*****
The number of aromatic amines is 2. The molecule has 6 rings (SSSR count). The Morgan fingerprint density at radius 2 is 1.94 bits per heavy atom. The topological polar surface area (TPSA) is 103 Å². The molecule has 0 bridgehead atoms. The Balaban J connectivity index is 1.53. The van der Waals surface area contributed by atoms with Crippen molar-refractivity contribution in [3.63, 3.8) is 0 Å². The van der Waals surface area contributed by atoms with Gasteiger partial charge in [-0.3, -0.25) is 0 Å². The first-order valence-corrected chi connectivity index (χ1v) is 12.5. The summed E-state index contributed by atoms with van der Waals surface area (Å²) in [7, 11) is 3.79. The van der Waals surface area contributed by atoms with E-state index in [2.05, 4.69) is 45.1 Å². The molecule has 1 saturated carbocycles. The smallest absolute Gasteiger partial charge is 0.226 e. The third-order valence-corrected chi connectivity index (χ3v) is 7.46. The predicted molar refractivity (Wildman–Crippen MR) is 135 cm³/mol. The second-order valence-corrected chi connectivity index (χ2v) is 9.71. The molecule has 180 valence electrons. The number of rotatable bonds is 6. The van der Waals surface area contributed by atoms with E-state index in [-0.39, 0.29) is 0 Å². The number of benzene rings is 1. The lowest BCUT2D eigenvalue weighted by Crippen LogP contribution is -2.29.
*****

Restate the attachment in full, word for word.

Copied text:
The number of aromatic amines is 2. The molecule has 6 rings (SSSR count). The Morgan fingerprint density at radius 2 is 1.94 bits per heavy atom. The topological polar surface area (TPSA) is 103 Å². The molecule has 0 bridgehead atoms. The Balaban J connectivity index is 1.53. The van der Waals surface area contributed by atoms with Crippen molar-refractivity contribution in [3.63, 3.8) is 0 Å². The van der Waals surface area contributed by atoms with Gasteiger partial charge in [-0.3, -0.25) is 0 Å². The first-order valence-corrected chi connectivity index (χ1v) is 12.5. The summed E-state index contributed by atoms with van der Waals surface area (Å²) in [7, 11) is 3.79. The van der Waals surface area contributed by atoms with E-state index in [2.05, 4.69) is 45.1 Å². The molecule has 1 saturated carbocycles. The smallest absolute Gasteiger partial charge is 0.226 e. The third-order valence-corrected chi connectivity index (χ3v) is 7.46. The predicted molar refractivity (Wildman–Crippen MR) is 135 cm³/mol. The second-order valence-corrected chi connectivity index (χ2v) is 9.71. The molecule has 180 valence electrons. The number of rotatable bonds is 6. The van der Waals surface area contributed by atoms with E-state index in [-0.39, 0.29) is 0 Å². The number of benzene rings is 1. The lowest BCUT2D eigenvalue weighted by Crippen LogP contribution is -2.29.